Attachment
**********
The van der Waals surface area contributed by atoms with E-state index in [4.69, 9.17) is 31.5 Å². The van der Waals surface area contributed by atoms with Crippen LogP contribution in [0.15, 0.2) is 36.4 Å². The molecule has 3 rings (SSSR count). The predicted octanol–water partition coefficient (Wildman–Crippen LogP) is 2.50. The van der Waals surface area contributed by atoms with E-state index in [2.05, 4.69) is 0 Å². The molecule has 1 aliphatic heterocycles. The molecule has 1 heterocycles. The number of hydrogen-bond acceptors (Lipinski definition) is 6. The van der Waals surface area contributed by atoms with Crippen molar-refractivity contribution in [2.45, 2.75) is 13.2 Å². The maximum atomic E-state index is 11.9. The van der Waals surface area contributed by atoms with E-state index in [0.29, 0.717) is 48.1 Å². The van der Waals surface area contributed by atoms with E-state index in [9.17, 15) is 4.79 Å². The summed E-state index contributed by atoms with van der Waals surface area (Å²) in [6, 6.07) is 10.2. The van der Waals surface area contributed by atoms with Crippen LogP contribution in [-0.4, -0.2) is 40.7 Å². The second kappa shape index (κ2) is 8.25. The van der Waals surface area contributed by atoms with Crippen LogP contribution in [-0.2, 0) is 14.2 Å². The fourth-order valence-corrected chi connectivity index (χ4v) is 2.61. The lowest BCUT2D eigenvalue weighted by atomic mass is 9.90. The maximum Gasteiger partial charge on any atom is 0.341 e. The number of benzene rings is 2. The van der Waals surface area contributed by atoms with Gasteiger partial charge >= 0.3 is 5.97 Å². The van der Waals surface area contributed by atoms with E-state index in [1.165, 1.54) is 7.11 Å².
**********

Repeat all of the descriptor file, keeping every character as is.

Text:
The van der Waals surface area contributed by atoms with E-state index in [4.69, 9.17) is 31.5 Å². The van der Waals surface area contributed by atoms with Crippen LogP contribution in [0.15, 0.2) is 36.4 Å². The molecule has 3 rings (SSSR count). The predicted octanol–water partition coefficient (Wildman–Crippen LogP) is 2.50. The van der Waals surface area contributed by atoms with E-state index in [2.05, 4.69) is 0 Å². The molecule has 1 aliphatic heterocycles. The molecule has 1 heterocycles. The number of hydrogen-bond acceptors (Lipinski definition) is 6. The van der Waals surface area contributed by atoms with Crippen molar-refractivity contribution in [2.45, 2.75) is 13.2 Å². The maximum atomic E-state index is 11.9. The van der Waals surface area contributed by atoms with E-state index in [0.29, 0.717) is 48.1 Å². The van der Waals surface area contributed by atoms with E-state index in [9.17, 15) is 4.79 Å². The summed E-state index contributed by atoms with van der Waals surface area (Å²) in [6, 6.07) is 10.2. The van der Waals surface area contributed by atoms with Crippen LogP contribution in [-0.4, -0.2) is 40.7 Å². The second kappa shape index (κ2) is 8.25. The van der Waals surface area contributed by atoms with Crippen LogP contribution in [-0.2, 0) is 14.2 Å². The fourth-order valence-corrected chi connectivity index (χ4v) is 2.61. The lowest BCUT2D eigenvalue weighted by atomic mass is 9.90. The maximum Gasteiger partial charge on any atom is 0.341 e. The number of benzene rings is 2. The van der Waals surface area contributed by atoms with Gasteiger partial charge >= 0.3 is 5.97 Å². The van der Waals surface area contributed by atoms with E-state index in [1.165, 1.54) is 7.11 Å².